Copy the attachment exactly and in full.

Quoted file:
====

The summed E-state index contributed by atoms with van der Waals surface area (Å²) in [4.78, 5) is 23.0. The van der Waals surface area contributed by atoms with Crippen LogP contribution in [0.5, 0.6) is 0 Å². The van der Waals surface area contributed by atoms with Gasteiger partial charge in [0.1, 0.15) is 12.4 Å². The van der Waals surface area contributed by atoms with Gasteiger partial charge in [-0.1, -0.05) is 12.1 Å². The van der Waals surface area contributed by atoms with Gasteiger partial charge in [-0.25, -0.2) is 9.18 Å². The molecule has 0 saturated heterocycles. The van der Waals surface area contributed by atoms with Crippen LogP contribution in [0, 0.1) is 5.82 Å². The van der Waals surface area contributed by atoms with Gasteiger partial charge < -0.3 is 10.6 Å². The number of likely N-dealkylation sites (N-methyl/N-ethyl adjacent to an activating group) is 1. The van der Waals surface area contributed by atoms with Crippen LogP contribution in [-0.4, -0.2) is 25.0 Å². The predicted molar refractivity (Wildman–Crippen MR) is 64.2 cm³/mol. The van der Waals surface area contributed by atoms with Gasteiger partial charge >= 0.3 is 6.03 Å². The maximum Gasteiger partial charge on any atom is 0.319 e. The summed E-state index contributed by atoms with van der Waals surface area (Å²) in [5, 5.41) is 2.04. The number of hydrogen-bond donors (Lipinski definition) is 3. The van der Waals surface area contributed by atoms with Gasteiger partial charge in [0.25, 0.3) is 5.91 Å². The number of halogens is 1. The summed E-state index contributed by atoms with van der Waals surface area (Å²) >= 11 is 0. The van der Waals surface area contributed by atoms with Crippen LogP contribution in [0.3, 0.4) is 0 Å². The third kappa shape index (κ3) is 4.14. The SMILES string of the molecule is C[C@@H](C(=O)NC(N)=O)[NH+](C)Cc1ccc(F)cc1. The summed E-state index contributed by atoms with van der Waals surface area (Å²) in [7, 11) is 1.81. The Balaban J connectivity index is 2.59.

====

The summed E-state index contributed by atoms with van der Waals surface area (Å²) in [4.78, 5) is 23.0. The van der Waals surface area contributed by atoms with Crippen LogP contribution in [0.5, 0.6) is 0 Å². The van der Waals surface area contributed by atoms with Gasteiger partial charge in [0.1, 0.15) is 12.4 Å². The van der Waals surface area contributed by atoms with Gasteiger partial charge in [-0.1, -0.05) is 12.1 Å². The van der Waals surface area contributed by atoms with Gasteiger partial charge in [-0.25, -0.2) is 9.18 Å². The molecule has 0 saturated heterocycles. The van der Waals surface area contributed by atoms with Crippen LogP contribution in [0, 0.1) is 5.82 Å². The van der Waals surface area contributed by atoms with Gasteiger partial charge < -0.3 is 10.6 Å². The number of likely N-dealkylation sites (N-methyl/N-ethyl adjacent to an activating group) is 1. The van der Waals surface area contributed by atoms with Crippen LogP contribution in [-0.4, -0.2) is 25.0 Å². The predicted molar refractivity (Wildman–Crippen MR) is 64.2 cm³/mol. The van der Waals surface area contributed by atoms with Gasteiger partial charge >= 0.3 is 6.03 Å². The maximum Gasteiger partial charge on any atom is 0.319 e. The summed E-state index contributed by atoms with van der Waals surface area (Å²) in [5, 5.41) is 2.04. The number of hydrogen-bond donors (Lipinski definition) is 3. The van der Waals surface area contributed by atoms with Gasteiger partial charge in [0.25, 0.3) is 5.91 Å². The number of halogens is 1. The summed E-state index contributed by atoms with van der Waals surface area (Å²) >= 11 is 0. The van der Waals surface area contributed by atoms with Crippen LogP contribution in [0.3, 0.4) is 0 Å². The third kappa shape index (κ3) is 4.14. The SMILES string of the molecule is C[C@@H](C(=O)NC(N)=O)[NH+](C)Cc1ccc(F)cc1. The summed E-state index contributed by atoms with van der Waals surface area (Å²) in [7, 11) is 1.81. The Balaban J connectivity index is 2.59.